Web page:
The unprecedented crisis will require fundamental changes in Russia’s fiscal policy. Financing anti-crisis measures will involve not only using the National Welfare Fund, but also moving away from fiscal rule and using unconventional fiscal and monetary tools.
The unconventional nature of the crisis requires unconventional measures. About one third of all jobs in Russia are at risk, and the main objective is to enable those who have lost their jobs and income to return to paid work quickly when the lockdown is lifted.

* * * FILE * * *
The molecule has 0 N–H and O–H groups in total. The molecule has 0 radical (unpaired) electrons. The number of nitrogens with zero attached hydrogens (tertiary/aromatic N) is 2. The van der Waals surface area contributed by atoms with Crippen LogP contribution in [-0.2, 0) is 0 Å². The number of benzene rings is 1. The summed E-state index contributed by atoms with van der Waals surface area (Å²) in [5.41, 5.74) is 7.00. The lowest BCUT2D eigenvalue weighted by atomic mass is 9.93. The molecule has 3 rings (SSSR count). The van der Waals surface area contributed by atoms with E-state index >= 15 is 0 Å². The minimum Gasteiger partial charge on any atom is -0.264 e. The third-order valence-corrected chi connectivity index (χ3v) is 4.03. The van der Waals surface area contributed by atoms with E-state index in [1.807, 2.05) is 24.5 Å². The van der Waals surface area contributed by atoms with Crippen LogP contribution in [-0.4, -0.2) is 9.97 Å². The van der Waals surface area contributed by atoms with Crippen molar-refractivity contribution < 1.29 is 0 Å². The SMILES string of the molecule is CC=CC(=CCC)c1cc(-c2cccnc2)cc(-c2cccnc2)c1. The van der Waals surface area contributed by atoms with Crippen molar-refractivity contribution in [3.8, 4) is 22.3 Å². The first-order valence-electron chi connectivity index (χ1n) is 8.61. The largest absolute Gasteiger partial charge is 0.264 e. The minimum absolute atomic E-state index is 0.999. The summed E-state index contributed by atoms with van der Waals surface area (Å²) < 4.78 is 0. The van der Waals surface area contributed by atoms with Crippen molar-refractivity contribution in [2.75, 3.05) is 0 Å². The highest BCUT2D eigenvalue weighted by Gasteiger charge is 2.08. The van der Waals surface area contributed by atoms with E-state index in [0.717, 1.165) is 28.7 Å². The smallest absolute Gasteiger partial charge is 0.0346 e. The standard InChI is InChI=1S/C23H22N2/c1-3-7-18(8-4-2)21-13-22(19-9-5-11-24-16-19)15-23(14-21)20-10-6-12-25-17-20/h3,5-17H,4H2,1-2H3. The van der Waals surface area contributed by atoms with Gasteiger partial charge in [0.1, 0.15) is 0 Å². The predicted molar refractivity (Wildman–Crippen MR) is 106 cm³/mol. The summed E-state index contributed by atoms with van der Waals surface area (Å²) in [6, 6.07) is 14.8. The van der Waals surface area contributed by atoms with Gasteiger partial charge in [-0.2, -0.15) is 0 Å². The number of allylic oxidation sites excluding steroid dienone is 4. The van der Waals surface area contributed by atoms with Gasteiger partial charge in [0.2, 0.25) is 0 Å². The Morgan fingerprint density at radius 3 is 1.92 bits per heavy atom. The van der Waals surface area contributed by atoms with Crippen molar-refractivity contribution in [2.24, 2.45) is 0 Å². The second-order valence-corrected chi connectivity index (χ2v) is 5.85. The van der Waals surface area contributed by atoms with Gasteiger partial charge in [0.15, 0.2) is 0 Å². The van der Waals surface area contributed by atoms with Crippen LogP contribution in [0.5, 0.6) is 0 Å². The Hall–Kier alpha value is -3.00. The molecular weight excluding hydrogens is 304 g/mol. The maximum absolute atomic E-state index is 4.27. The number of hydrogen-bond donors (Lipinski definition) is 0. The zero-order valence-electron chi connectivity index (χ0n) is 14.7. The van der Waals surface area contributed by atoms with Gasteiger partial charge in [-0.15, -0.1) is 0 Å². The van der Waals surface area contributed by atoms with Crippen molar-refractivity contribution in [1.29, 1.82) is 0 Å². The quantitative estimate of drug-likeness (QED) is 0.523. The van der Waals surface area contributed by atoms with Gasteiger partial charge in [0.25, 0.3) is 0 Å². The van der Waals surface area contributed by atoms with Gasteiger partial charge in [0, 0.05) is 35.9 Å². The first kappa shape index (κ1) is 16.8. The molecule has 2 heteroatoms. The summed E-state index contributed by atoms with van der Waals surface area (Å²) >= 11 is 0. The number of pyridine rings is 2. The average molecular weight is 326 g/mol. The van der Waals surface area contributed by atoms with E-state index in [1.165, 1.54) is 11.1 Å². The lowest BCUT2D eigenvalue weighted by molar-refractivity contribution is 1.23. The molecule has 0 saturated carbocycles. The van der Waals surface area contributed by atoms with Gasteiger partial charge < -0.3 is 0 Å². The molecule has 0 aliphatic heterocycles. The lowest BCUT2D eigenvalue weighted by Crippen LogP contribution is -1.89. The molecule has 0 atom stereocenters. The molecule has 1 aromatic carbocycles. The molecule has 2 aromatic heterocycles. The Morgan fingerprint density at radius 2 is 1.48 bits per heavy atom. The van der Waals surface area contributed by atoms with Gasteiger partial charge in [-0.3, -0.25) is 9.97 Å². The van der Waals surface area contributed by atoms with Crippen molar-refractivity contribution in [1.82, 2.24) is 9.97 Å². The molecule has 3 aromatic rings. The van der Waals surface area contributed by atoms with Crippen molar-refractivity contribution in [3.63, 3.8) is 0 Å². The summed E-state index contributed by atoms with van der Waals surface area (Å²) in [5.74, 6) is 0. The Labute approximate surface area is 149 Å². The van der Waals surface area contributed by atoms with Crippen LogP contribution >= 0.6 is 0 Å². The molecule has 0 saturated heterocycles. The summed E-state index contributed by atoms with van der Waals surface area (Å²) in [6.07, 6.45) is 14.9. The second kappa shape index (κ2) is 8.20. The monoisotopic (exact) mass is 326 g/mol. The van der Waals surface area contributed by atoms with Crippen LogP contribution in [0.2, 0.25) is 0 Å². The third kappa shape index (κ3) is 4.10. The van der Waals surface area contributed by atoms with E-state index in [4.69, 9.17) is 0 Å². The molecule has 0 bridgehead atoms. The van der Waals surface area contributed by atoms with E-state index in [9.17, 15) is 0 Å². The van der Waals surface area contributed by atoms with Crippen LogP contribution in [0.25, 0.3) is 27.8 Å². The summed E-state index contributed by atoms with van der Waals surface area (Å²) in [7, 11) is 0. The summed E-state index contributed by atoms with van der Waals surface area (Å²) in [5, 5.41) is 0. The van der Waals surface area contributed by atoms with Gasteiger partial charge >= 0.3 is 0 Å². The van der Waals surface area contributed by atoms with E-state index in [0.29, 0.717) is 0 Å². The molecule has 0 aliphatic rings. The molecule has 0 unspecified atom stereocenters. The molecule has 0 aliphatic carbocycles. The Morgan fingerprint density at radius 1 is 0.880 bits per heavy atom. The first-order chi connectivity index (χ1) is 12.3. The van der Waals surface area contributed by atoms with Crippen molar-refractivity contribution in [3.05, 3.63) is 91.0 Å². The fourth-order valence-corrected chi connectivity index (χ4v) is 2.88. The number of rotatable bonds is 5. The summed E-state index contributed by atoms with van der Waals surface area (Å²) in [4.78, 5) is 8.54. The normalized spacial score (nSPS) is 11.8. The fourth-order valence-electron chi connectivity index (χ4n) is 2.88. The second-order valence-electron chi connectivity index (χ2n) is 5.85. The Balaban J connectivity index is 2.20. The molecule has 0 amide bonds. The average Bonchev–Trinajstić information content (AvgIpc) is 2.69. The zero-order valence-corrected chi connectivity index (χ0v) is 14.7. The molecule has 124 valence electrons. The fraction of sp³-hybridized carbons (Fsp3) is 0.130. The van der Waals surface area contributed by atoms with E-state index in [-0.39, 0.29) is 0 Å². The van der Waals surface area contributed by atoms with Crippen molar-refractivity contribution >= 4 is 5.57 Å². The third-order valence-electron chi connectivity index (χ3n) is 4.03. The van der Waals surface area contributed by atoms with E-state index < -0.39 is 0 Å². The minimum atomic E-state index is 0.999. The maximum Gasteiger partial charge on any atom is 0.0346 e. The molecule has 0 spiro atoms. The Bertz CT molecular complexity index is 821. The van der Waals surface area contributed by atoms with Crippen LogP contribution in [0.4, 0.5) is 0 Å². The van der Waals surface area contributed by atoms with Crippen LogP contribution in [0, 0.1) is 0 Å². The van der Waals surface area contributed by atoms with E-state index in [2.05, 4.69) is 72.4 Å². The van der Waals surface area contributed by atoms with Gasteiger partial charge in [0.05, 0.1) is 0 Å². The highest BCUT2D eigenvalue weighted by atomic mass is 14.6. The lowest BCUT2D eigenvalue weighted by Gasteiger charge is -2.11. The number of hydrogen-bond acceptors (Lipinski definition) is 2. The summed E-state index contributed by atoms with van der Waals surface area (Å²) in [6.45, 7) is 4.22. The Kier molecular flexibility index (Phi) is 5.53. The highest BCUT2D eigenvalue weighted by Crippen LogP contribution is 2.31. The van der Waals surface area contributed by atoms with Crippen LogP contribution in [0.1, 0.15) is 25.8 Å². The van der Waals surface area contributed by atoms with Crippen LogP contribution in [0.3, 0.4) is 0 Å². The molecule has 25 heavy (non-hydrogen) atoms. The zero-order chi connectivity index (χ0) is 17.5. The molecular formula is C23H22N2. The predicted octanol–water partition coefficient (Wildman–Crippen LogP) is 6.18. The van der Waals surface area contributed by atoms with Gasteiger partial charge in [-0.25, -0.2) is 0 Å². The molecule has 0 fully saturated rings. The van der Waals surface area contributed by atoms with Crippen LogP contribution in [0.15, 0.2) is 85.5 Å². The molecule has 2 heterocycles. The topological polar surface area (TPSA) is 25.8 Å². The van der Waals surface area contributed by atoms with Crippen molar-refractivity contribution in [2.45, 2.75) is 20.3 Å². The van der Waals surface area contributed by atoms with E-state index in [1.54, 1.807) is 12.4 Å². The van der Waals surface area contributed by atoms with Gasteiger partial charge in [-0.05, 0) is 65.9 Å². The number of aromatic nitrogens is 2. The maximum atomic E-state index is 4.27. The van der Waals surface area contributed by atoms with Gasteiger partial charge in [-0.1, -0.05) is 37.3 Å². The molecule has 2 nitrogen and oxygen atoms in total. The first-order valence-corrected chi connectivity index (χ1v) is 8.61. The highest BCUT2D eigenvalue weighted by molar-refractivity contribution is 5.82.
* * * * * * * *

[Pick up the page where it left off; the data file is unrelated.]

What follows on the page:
Most Russians believe that loans make their life tougher, but almost 50% of households have outstanding loans. Many borrow impulsively without regard to consequences, although the majority manage to pay them off.
Analysis of recent social changes in Russia shows that Russians are actively moving between income groups. However, it suggests a precariousness of even modest prosperity, rather than real accessibility of top income groups.
Bad debts can be both a consequence of the borrower’s reduced financial circumstances and an instrument of unfair banking. Each of these problems has its regulatory solution but the key principle should be market responsibility of the owners and managers.